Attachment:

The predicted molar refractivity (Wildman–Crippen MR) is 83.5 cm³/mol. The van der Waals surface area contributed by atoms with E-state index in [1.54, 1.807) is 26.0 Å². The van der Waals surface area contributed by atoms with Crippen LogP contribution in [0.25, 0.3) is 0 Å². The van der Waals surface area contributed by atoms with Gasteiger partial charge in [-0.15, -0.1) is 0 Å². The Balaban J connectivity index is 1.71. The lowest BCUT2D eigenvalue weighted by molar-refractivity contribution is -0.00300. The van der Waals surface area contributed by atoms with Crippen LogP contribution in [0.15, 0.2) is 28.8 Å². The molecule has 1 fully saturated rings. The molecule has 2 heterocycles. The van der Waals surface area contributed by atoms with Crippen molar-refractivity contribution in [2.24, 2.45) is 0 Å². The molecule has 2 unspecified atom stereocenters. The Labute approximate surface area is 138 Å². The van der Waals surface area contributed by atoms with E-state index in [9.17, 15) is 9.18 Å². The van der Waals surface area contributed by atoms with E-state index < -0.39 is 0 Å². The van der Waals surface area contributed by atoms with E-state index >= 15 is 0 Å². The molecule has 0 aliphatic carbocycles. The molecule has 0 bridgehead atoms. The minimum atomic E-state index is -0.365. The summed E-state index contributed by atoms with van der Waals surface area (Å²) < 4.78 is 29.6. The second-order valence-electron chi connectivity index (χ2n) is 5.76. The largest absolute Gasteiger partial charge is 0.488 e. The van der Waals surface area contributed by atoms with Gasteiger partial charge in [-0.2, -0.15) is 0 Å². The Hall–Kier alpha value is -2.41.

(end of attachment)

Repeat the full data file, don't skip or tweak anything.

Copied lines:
The predicted molar refractivity (Wildman–Crippen MR) is 83.5 cm³/mol. The van der Waals surface area contributed by atoms with E-state index in [1.54, 1.807) is 26.0 Å². The van der Waals surface area contributed by atoms with Crippen LogP contribution in [0.25, 0.3) is 0 Å². The van der Waals surface area contributed by atoms with Gasteiger partial charge in [-0.15, -0.1) is 0 Å². The Balaban J connectivity index is 1.71. The lowest BCUT2D eigenvalue weighted by molar-refractivity contribution is -0.00300. The van der Waals surface area contributed by atoms with Crippen LogP contribution in [0.15, 0.2) is 28.8 Å². The molecule has 1 fully saturated rings. The molecule has 2 heterocycles. The van der Waals surface area contributed by atoms with Crippen molar-refractivity contribution in [2.24, 2.45) is 0 Å². The molecule has 2 unspecified atom stereocenters. The Labute approximate surface area is 138 Å². The van der Waals surface area contributed by atoms with E-state index in [9.17, 15) is 9.18 Å². The van der Waals surface area contributed by atoms with E-state index < -0.39 is 0 Å². The van der Waals surface area contributed by atoms with E-state index >= 15 is 0 Å². The molecule has 0 aliphatic carbocycles. The molecule has 0 bridgehead atoms. The minimum atomic E-state index is -0.365. The summed E-state index contributed by atoms with van der Waals surface area (Å²) < 4.78 is 29.6. The second-order valence-electron chi connectivity index (χ2n) is 5.76. The largest absolute Gasteiger partial charge is 0.488 e. The van der Waals surface area contributed by atoms with Gasteiger partial charge in [-0.2, -0.15) is 0 Å². The Hall–Kier alpha value is -2.41.